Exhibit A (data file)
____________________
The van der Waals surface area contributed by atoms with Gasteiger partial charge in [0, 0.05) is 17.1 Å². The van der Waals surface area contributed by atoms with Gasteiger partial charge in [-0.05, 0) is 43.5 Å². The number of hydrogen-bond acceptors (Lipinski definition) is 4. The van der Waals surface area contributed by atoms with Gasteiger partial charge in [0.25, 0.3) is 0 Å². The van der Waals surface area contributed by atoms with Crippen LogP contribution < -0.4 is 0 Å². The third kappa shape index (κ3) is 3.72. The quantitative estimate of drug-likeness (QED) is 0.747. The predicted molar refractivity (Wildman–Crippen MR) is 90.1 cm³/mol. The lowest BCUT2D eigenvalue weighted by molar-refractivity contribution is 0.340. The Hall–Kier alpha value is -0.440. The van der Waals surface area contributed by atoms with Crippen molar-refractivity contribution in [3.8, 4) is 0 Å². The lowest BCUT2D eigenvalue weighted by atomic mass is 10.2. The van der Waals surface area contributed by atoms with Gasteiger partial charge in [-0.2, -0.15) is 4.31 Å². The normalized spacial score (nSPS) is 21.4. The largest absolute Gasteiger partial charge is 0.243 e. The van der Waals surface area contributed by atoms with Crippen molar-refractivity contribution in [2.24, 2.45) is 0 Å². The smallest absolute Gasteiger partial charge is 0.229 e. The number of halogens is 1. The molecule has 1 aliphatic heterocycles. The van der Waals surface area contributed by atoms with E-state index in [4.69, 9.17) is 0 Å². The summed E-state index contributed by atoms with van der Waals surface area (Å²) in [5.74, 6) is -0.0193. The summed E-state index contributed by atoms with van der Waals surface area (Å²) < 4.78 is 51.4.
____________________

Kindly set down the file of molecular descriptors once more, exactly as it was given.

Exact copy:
The van der Waals surface area contributed by atoms with Gasteiger partial charge in [0, 0.05) is 17.1 Å². The van der Waals surface area contributed by atoms with Gasteiger partial charge in [-0.05, 0) is 43.5 Å². The number of hydrogen-bond acceptors (Lipinski definition) is 4. The van der Waals surface area contributed by atoms with Gasteiger partial charge in [0.25, 0.3) is 0 Å². The van der Waals surface area contributed by atoms with Crippen LogP contribution < -0.4 is 0 Å². The third kappa shape index (κ3) is 3.72. The quantitative estimate of drug-likeness (QED) is 0.747. The predicted molar refractivity (Wildman–Crippen MR) is 90.1 cm³/mol. The lowest BCUT2D eigenvalue weighted by molar-refractivity contribution is 0.340. The Hall–Kier alpha value is -0.440. The van der Waals surface area contributed by atoms with Crippen molar-refractivity contribution in [3.8, 4) is 0 Å². The lowest BCUT2D eigenvalue weighted by atomic mass is 10.2. The van der Waals surface area contributed by atoms with Gasteiger partial charge in [-0.2, -0.15) is 4.31 Å². The normalized spacial score (nSPS) is 21.4. The largest absolute Gasteiger partial charge is 0.243 e. The van der Waals surface area contributed by atoms with Crippen molar-refractivity contribution in [2.24, 2.45) is 0 Å². The smallest absolute Gasteiger partial charge is 0.229 e. The number of halogens is 1. The molecule has 1 aliphatic heterocycles. The van der Waals surface area contributed by atoms with E-state index in [4.69, 9.17) is 0 Å². The summed E-state index contributed by atoms with van der Waals surface area (Å²) in [5.74, 6) is -0.0193. The summed E-state index contributed by atoms with van der Waals surface area (Å²) < 4.78 is 51.4.